How I became an English teacher in a French high school

Since Fall 2018 (roughly around the time I stopped writing regularly on this blog…), I’ve been venturing into the complicated, sometimes arduous journey of becoming a qualified English teacher in French secondary schools. In the handful of Facebook groups I participate in, I field a lot of questions about this, because many former teaching assistants are interested in staying in France after their assistant gigs are over. While there are several ways to get into teaching in France, in this post I want to lay out the path that I took !

  5. WHAT NEXT ?
  7. AS FOR ME….


First things first, there are several different types of secondary schools in France, and it’s important to understand the differences, because the recruitment process is different for each.

I. The first type of school is public schools (=établissement public) which are run by the Education Nationale, the Education ministry of the French government. For teaching assistants that went through TAPIF or British Council, this is the type of school where you worked. If you have EU citizenship, you can be recruited for public schools via the concours (see below). Otherwise, you can apply to be a contractuel or a substitute/supply teacher. Contractuel positions are based on availability and can last anywhere from a few weeks to a full year. The requirements are usually at minimum a bachelors degree. Apply at your local rectorat.

II. Secondly, there are semi-private schools “under contract” (=établissement privé sous contrat) or partially funded by the Education Nationale. These schools are primarily Catholic, but some have other religious affiliations and others are secular. If you are EU or non-EU you can be recruited into these school via the concours. You can also apply for suppléances which is the Catholic school system’s name for contractuel. You can apply to do suppléances with the organization SAAR in your region.

III. Finally, there are private schools (=établissement privé hors contrat) with no government affiliation, including independent schools, some international schools, Montessori programs, etc. They each have their own individual hiring processes and requirements. I recommend contacting them individually to find out more.

In my case, I took the concours in order to work in the second category of schools : Etablissements privés sous-contract avec l’Education Nationale. So, that’s what this post will primarily focus on.

While it’s true that something like 80% of privé sous-contrat schools are Catholic, I wouldn’t necessarily let this deter you. As a certified teacher, you are an employee of the Ministère de l’Education Nationale, not of the diocese, and as such, you are never required to participate in any of the religious activities at your school. In all of the Catholic schools where I have worked, the religious aspect has been somewhat understated; apart from the odd crucifix above the white board and a chapel on campus, they have usually felt more or less like typical schools. While the population might be slightly less diverse than in a public school, keep in mind that private school tuition in France is far more affordable than American private schools, so they’re not just reserved for super affluent families. All types of families choose to send their kids to private school for a wide variety of reasons.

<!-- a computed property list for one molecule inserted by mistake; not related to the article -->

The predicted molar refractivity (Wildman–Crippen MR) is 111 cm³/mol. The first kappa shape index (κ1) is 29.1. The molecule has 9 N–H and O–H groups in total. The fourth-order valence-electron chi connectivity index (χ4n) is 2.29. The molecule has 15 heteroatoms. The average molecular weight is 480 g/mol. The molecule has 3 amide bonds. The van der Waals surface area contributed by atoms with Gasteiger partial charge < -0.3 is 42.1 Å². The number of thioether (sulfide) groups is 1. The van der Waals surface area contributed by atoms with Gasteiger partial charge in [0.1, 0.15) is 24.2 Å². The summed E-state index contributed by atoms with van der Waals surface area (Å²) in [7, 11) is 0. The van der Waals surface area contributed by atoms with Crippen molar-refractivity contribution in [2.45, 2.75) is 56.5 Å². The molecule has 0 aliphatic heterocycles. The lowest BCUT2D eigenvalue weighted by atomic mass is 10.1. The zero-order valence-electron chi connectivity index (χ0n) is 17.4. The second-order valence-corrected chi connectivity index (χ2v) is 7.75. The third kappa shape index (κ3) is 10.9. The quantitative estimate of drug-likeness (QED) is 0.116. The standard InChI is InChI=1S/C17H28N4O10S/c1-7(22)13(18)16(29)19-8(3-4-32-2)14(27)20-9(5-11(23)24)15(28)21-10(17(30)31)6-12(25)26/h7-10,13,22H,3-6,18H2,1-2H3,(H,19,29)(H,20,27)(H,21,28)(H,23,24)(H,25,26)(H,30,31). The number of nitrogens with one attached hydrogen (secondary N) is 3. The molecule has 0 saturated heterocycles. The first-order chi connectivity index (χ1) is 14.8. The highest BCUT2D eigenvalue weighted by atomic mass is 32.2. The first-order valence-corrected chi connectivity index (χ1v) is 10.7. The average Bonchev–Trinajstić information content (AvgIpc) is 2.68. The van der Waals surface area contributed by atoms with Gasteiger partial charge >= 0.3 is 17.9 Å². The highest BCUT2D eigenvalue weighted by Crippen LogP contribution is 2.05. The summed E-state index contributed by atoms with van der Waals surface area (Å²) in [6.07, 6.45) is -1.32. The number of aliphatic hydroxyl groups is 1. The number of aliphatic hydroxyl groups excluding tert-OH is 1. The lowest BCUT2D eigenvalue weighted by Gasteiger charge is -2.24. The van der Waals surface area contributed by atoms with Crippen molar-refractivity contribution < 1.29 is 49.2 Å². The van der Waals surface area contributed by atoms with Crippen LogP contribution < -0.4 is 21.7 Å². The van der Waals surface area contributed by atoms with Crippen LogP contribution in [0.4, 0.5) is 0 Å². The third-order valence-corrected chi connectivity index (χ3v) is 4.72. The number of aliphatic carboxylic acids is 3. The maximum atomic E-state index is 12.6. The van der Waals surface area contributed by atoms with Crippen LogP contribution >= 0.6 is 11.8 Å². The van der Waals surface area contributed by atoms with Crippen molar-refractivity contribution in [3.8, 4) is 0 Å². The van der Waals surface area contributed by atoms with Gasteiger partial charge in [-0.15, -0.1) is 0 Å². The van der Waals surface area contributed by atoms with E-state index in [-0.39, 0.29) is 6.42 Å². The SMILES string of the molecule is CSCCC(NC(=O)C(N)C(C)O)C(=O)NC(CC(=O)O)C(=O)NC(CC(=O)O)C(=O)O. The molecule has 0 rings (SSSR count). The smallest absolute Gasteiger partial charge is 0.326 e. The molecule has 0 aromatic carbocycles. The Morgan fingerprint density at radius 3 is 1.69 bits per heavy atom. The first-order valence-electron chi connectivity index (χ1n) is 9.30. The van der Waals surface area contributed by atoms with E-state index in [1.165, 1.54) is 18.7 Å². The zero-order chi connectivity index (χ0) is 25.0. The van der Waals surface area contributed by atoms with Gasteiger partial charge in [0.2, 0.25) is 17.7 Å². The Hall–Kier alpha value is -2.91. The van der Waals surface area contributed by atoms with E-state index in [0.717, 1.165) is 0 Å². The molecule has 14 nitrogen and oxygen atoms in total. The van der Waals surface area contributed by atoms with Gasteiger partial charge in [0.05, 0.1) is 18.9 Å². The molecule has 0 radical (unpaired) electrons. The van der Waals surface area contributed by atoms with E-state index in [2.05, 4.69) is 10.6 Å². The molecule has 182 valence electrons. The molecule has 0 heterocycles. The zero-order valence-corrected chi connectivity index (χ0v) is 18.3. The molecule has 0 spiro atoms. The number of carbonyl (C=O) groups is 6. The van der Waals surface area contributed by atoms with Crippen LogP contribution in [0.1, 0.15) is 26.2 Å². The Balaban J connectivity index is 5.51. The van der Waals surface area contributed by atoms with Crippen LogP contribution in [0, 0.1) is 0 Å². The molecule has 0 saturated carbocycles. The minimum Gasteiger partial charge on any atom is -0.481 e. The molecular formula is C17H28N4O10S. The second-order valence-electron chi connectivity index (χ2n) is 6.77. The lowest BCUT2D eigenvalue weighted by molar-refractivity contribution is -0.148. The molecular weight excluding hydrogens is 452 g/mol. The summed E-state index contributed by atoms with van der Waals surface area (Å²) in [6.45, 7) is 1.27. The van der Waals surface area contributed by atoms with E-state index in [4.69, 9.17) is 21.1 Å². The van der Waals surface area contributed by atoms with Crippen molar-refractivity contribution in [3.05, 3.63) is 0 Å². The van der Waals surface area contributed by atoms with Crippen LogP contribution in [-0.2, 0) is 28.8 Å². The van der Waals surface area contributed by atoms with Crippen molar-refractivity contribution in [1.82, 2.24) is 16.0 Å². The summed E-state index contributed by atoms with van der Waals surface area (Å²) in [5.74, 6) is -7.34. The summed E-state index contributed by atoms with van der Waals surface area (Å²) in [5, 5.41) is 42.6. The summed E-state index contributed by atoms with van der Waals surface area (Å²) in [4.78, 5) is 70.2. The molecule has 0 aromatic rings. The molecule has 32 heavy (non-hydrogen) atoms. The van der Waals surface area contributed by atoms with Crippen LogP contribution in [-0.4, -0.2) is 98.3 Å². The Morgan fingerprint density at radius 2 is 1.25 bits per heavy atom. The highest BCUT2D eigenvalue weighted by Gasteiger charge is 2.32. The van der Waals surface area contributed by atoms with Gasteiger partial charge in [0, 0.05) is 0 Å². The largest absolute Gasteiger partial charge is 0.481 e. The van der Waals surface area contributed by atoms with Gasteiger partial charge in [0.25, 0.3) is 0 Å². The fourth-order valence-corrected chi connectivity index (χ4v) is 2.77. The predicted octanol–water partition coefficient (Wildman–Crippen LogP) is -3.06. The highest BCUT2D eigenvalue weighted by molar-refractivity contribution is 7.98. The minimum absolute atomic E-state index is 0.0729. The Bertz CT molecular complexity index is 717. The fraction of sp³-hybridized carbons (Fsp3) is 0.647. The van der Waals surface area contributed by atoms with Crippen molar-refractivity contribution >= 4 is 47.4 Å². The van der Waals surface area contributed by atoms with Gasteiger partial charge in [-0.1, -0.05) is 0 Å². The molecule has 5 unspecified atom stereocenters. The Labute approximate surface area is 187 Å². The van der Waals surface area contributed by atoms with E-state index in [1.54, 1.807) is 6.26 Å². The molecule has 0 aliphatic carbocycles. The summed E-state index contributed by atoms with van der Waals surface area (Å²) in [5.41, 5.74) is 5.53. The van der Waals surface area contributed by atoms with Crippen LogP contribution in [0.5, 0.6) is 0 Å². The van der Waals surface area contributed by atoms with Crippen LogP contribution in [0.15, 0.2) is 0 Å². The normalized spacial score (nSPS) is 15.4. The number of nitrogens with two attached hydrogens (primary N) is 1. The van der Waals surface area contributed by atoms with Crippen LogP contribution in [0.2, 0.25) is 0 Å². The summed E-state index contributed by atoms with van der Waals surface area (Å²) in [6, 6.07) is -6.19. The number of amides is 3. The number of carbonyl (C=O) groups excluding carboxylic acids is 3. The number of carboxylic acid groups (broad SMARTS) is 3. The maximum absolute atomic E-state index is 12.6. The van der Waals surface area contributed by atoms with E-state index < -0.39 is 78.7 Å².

In order to teach as a professeur certifié in Education Nationale affiliated schools (types 1 and 2), you need to pass a series of competitive exams, called the CAPES concours. This ONLY concerns schools with Education Nationale affiliation. All other schools, including language schools for adults, have separate, unrelated recruitment processes.

Since France doesn’t like to make things easy, there’s an additional hurdle : only those with an EU passport are eligible to take the CAPES and work in public schools. This is because public school teachers have a special civil servant tax status, which is reserved for EU citizens. For everyone else, there’s the CAFEP concours, a completely identical exam which gives you access to teach in the semi-private schools. Luckily, the requirements needed to sit the CAFEP are rather simple : you must have completed (or be in the process of completing) the equivalent of a Master in any subject.

SEE THIS ARTICLE for updated information about the recently reformed exams ! In 2018-2019 when I took it, it was a four-part exam : 2 written exams sat in March, followed by 2 oral exams taken in June. The written exams focused primarily on showing technical mastery of the English language and knowledge of anglophone culture via translation, explanations (in French) of English linguistics, and an essay of literary or historical analysis. The oral exams were focused a bit more on teaching skills : after analyzing a text or video, how would you connect it to the school curriculum ? How would you introduce it to students ? What activities would you put in place to help students improve or extend their skills ?

In the 4 parts of the concours, it was split roughly evenly between English and French, so having a sufficient level of written and spoken French is a must. In the new post-reform configuration, the split is more 35-65 split of English to French.